"Big cokehead," they would say; "Big, big cokehead." What Gautham would say is: "Want a key bump?" With a half-filled pink plastic bag of cocaine in one hand and keys to his apartment in the other you could find Gautham scooping blow into his nose in bathrooms all over New York City. From the Plaza Hotel to dive bars like Vasmay's Lounge on Houston – he was well acquainted with bathroom stalls of all sorts. He was well acquainted with keys of all sorts as well; as when he was particularly drunk, he chose the wide, long key with a plastic black top made to open a heavy door. Typically he would go with a normal-sized key for a normal sized door and a larger-than-normal habit. This door often led to bad decisions, embarrassing confessions, uncontrollable jaw movements, and talking about stupid shit extremely fast. During the early years of Gautham's depravity such confessions would take place in a dark Harlem bedroom, lit only with a small red lamp until the sun would come up and his group of friends sleeping on the floor, couch, countertop - wherever - would slowly begin to sober and become eligible for sleep. Often they were confessions of not necessarily things they had done, but family things. Indian things. The time his dad tried to kill himself. The other few times he tried, never with the end goal in mind as taking 4 or 5 over the counter Zantac pills for heartburn couldn't possibly work. Meanwhile, Gautham was taking 4 or 5 Xanax pills for fun in the next room. And when his mother would do paat puja in one room, he would smoke pot and light an agarbathi stick in the next room. They would talk about their parents' first jobs in this country. The fact that Gautham's mother worked in a sweatshop making belts when she first came to this country. Immigrant things. They were no MIT Indians. They were no IIT Indians. They never made their way into a Jhumpa Lahiri book, as while his parents did drink tea and have dinner parties with Indian friends, they did not have Ph.D.'s or concern themselves with reading as a form of entertainment. For them entertainment was a novella about large Indian families with terrible, dizzying editing. For Gautham, the nights that involved having at-length discussions regarding growing up poor, listening to Tribe Called Quest and Television, and changing one's life for the better were perhaps the most positive of experiences related to use of the drug. He was nostalgic for those days as since then the drug had become as commonplace as a cigarette for him. In those conversations there was a certain hope that only youth could propose. There was a hope that this would be a short-term thing - a part-time job. After all, those were only the early years of depravity. Nights where he could remember what he discussed at all would be considered a win for him now. On one occasion his roommate found him on the floor of their building at 4 AM. This was a cold, hard floor in a cold, Bushwick building set amongst industrial buildings that may not stand the test of time here; buildings that compete with a massive in-flux of Midwesterners eager to be in the center of New York's artistic crowd 5 years too late. Original New Yorkers are scattered about, proudly sporting tell-tale signs of their foundation here in the form of old high school t-shirts and intonations that arise only whilst talking to drug dealers. He woke up in his bed at 2 PM: wallet, check, cell phone, check, keys, nope. Only one UARI; Unidentified Alcohol-Related Injury.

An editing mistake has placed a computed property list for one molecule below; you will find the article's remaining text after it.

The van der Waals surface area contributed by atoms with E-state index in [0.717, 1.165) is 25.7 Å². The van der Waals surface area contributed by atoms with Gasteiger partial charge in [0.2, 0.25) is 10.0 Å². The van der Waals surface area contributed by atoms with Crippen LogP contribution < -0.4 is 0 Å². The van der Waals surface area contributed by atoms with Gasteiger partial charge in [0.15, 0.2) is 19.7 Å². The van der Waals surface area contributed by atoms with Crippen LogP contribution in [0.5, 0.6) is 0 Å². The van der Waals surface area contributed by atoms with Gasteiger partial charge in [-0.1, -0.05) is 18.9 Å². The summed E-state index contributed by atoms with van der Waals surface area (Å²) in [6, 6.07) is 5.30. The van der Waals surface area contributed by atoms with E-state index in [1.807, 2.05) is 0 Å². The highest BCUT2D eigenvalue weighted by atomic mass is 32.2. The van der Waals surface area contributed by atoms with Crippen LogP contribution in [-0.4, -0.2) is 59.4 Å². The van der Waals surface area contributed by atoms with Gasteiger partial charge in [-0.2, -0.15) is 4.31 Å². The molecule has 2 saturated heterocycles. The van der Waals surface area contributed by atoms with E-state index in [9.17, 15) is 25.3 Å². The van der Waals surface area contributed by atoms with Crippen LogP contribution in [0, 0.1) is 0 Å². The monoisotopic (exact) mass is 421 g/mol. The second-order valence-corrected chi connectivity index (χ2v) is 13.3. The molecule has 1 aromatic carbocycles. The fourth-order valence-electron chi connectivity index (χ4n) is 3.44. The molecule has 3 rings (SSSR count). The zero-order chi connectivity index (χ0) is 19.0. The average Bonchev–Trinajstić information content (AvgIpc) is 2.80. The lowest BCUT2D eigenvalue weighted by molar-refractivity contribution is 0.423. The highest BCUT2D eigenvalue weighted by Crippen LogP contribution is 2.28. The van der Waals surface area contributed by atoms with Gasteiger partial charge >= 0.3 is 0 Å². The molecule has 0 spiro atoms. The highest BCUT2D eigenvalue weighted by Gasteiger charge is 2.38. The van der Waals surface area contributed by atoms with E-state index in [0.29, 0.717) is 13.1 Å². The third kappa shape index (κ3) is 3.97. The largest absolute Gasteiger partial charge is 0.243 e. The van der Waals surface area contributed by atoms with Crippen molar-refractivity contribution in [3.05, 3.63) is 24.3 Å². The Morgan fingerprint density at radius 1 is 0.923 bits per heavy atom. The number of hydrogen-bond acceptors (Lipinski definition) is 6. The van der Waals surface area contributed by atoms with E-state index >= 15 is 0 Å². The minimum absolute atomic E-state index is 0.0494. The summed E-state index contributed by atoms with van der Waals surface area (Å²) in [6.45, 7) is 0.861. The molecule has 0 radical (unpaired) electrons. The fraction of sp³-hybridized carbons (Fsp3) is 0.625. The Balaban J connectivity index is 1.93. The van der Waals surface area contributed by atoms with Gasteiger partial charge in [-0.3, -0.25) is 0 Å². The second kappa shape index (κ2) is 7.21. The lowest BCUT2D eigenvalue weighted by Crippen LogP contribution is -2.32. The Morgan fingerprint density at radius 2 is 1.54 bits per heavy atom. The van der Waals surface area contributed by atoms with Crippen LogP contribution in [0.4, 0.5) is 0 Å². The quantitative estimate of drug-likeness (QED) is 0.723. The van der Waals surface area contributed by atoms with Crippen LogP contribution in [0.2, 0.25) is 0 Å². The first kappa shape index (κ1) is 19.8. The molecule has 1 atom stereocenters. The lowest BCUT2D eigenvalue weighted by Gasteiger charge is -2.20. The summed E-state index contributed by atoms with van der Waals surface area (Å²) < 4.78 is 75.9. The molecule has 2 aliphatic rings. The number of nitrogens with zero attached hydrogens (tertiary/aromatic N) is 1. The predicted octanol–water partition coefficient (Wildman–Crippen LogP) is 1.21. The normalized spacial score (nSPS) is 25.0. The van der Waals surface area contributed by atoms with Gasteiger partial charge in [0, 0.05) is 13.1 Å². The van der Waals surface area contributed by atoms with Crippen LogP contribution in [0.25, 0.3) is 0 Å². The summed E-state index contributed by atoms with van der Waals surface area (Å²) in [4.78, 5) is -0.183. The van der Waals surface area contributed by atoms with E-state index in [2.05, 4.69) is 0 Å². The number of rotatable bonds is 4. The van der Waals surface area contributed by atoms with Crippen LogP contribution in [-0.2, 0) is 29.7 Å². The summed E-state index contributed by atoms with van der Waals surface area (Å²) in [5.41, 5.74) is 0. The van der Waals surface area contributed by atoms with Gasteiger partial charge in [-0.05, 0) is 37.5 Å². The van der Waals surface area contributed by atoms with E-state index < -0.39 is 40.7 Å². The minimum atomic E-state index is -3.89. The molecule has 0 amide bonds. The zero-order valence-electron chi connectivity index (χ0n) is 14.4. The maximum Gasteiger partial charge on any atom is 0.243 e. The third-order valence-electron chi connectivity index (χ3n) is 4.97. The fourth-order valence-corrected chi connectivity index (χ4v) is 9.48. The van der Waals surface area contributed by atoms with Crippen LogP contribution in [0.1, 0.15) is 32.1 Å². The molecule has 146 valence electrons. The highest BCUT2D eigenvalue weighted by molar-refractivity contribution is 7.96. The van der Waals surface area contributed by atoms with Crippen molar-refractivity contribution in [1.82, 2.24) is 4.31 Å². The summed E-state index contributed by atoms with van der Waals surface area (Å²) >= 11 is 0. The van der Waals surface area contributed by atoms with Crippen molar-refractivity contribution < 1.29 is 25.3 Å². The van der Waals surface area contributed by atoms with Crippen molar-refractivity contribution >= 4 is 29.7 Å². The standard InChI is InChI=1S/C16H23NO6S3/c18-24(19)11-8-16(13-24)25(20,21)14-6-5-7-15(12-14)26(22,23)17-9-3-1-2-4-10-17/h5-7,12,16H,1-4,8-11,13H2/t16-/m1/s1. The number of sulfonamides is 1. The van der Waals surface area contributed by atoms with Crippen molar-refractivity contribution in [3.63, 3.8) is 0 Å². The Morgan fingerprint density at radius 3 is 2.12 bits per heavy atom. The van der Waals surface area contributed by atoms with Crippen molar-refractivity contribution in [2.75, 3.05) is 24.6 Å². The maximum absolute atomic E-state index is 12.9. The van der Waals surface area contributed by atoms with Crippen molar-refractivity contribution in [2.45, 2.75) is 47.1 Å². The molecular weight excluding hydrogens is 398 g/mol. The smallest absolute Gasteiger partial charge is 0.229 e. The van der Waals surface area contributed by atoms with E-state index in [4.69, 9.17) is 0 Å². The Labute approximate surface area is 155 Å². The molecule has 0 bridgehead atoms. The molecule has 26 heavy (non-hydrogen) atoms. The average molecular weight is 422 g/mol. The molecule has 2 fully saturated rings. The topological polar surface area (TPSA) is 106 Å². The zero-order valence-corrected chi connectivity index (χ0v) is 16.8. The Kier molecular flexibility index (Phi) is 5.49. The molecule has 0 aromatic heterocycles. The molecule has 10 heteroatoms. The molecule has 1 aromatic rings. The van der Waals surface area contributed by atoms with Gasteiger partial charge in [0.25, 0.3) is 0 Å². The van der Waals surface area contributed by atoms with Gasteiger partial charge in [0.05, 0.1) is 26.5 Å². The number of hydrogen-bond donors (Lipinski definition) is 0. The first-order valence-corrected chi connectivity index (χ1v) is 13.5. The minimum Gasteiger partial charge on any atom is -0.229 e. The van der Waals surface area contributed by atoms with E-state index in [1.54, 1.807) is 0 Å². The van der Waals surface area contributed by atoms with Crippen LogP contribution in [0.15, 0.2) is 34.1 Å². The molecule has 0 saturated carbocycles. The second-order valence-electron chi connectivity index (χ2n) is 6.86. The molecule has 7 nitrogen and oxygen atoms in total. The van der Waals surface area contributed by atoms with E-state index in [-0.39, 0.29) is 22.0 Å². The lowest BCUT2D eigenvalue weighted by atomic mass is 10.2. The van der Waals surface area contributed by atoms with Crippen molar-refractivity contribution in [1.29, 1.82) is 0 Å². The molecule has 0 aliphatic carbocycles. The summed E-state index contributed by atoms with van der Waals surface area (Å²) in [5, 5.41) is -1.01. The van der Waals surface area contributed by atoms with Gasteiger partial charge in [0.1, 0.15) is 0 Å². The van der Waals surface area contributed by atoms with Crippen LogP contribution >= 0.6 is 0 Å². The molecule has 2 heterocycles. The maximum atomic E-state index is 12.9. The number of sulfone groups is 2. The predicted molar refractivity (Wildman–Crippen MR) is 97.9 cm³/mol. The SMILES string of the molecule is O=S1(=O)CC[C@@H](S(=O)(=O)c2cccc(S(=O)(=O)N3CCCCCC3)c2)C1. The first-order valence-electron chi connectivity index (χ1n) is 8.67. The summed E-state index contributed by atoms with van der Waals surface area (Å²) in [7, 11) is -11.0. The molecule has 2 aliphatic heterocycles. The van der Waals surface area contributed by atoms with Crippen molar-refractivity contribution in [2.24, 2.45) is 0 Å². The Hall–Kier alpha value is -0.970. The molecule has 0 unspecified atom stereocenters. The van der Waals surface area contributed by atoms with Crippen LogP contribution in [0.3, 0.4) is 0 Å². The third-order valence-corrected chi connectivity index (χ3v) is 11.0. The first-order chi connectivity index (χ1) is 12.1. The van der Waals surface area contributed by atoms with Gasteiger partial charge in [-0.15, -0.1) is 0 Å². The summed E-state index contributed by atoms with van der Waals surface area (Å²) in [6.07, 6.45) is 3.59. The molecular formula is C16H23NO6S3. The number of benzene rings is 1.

Nights like those would make him talk about swearing off alcohol and drugs and the lot as a whole. Talk about going into hiding to become a better man. Running away to India. Talk about being Buddhist, or maybe just a better Hindu. Talk about working out more. Talk about becoming a Vegan, for his body is his temple. Talk about reading more poetry; Rimbaud, Baraka, Rumi, Faiz Ahmed Faiz, and Kalidasa. Talk about sleeping earlier. Talk about how he'll make his family proud one day – make it up to them. Talk about how he would spend more time around the house he grew up in and fix things when necessary. Talk about how Gautham would find that girl and she would help him change. Talk about how she'd feel safe around him, and comfortable. Talk about being comfortable around her and safe around himself. Talk about painting more - studying Husain, the Mughal Artists of Akbar and Jahangir's ateliers, Duchamp, and Basquiat. Talk about writing more - reading more books and less blogs. Reading 5 Russian authors of his choice. Talk about watching more films - not movies, films. Talk about dinner parties and brunch. Talk about having the ability to have "a few drinks" the way he heard people talk about but couldn't understand. Talk about coming out of hiding when he was done talking about and had started doing. When Friday rolled around and Gautham had a drink or five in him, he'd yearn for something else for this can't possibly be the MOST fun one could have. Was that it? Really? Was there any more fun to be had? Anything? And then someone would talk about "blow" and the trajectory of the evening would change. That "talk about" was the only one that consistently ended up being one of the things people stopped talking about and started doing within the hour.

1 comment:

Long said...

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part-time job